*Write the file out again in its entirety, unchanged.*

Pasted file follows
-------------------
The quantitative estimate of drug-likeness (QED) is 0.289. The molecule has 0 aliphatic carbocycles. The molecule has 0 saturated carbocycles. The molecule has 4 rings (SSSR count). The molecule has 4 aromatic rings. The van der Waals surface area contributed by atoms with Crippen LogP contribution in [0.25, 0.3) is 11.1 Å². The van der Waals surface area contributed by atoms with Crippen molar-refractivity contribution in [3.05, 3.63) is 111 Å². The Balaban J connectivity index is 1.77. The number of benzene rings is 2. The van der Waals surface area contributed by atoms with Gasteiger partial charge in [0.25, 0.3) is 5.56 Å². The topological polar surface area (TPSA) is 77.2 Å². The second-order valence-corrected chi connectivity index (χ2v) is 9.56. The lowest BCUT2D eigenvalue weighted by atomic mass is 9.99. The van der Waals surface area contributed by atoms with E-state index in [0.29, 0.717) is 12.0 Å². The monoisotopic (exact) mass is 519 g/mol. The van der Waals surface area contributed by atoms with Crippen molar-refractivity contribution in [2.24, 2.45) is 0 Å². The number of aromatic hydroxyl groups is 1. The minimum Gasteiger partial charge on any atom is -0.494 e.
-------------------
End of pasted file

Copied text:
The quantitative estimate of drug-likeness (QED) is 0.289. The molecule has 0 aliphatic carbocycles. The molecule has 0 saturated carbocycles. The molecule has 4 rings (SSSR count). The molecule has 4 aromatic rings. The van der Waals surface area contributed by atoms with Crippen LogP contribution in [0.25, 0.3) is 11.1 Å². The van der Waals surface area contributed by atoms with Crippen molar-refractivity contribution in [3.05, 3.63) is 111 Å². The Balaban J connectivity index is 1.77. The number of benzene rings is 2. The van der Waals surface area contributed by atoms with Gasteiger partial charge in [0.25, 0.3) is 5.56 Å². The topological polar surface area (TPSA) is 77.2 Å². The second-order valence-corrected chi connectivity index (χ2v) is 9.56. The lowest BCUT2D eigenvalue weighted by atomic mass is 9.99. The van der Waals surface area contributed by atoms with E-state index in [0.29, 0.717) is 12.0 Å². The monoisotopic (exact) mass is 519 g/mol. The van der Waals surface area contributed by atoms with Crippen molar-refractivity contribution in [2.24, 2.45) is 0 Å². The number of aromatic hydroxyl groups is 1. The minimum Gasteiger partial charge on any atom is -0.494 e.